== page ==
Walter Benjamin’s Passagenwerk or Arcades Project is his never completed collection of research and writing on life in 19th century Paris. Specifically, Benjamin focuses on the influence of Haussman’s urban redesign, at the request of Napoleon, that resulted in grand boulevards, parks, and the covered glass and steel arcades that gave Benjamin his title. What he also chronicles is the creation of a class of ideal consumers he terms, flâneurs. The Flâneur is a shopper who strolled the new shopping districts of Paris, taking in the sights and sounds without necessarily having a purpose or need. Shopping became a kind of pleasure or sensory experience, a chance to take in the latest fashions to experience the pleasures of anonymity. As Benjamin describes it, “the city splits for him into its dialectical poles. It opens up to him as a landscape, even as it closes around him as a room” (Benjamin, 417).
What Benjamin, provides us, in addition to his insights into the rise of a capitalist mode of consumption, is an example of using browsing and random encounters as a method for research. Just as the flâneur takes in the world of the arcades, so to does Benjamin browse through the archival material available to him, cutting out newspaper clippings, illustrations, and quotes along the way.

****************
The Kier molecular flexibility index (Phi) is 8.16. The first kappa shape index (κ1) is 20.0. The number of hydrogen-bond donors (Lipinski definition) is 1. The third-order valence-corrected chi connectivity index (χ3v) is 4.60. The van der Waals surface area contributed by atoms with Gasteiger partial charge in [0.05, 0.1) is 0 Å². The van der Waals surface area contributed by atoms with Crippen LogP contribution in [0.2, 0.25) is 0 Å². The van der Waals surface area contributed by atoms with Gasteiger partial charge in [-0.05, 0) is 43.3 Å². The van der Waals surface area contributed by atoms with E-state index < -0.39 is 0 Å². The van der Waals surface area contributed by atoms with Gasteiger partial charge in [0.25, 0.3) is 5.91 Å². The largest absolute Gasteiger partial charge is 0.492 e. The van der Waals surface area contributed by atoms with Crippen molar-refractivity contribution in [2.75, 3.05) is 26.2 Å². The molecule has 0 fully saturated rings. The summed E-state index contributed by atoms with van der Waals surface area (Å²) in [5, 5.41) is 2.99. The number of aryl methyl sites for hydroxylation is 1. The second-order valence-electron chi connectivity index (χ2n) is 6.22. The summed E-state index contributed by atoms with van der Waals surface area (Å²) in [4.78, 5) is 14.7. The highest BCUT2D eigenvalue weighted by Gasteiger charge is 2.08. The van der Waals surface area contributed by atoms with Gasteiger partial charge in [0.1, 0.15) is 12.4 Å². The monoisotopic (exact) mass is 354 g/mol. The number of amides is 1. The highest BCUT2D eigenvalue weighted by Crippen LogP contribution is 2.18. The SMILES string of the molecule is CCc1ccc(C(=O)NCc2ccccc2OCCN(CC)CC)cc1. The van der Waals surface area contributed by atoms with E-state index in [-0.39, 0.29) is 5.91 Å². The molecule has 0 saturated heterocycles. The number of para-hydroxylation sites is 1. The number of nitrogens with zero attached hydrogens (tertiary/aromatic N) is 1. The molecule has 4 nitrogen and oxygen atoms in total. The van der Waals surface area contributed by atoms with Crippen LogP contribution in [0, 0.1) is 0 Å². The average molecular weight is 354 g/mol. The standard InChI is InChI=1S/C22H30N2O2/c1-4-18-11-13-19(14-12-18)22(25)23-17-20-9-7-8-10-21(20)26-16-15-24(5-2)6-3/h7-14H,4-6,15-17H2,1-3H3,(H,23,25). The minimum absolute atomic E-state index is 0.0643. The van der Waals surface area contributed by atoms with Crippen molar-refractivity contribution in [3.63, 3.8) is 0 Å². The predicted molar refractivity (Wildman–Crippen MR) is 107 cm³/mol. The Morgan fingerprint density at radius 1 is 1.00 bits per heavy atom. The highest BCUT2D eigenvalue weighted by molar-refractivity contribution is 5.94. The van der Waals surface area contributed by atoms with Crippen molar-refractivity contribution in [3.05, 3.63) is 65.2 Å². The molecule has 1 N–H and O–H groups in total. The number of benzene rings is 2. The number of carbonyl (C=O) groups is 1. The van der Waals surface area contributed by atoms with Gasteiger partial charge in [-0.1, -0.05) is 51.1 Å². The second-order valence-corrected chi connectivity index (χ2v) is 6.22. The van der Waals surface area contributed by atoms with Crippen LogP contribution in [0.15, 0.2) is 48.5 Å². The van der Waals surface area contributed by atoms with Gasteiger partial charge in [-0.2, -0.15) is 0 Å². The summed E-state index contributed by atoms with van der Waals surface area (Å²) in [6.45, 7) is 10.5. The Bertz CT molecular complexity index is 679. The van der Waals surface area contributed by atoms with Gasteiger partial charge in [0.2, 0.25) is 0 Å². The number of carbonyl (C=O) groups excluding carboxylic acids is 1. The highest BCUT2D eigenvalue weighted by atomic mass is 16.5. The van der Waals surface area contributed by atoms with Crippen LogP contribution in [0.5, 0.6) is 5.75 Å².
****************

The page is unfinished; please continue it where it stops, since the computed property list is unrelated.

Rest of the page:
So how might we apply Benjamin’s approach in this era of online browsing and the seemingly endless pathways through networked computers? The first step would appear to be to start collecting. We can all be digital Flâneurs, at least those of us with access to the internet, but it another thing to examine how these online spaces are constructed, to think about what they show and do not show.
As mentioned last class, we will be doing a bit of collecting using
screen capture via the “shift Prt Scr” key combination. Below are a couple of examples. One showing the Venetian Macau’s “Streetosphere” and the other City of Dreams’ “Retail Fantasies.” Both retail spaces owe much to the legacy of the arcades project as they sell the experience of shopping as much as the actual products.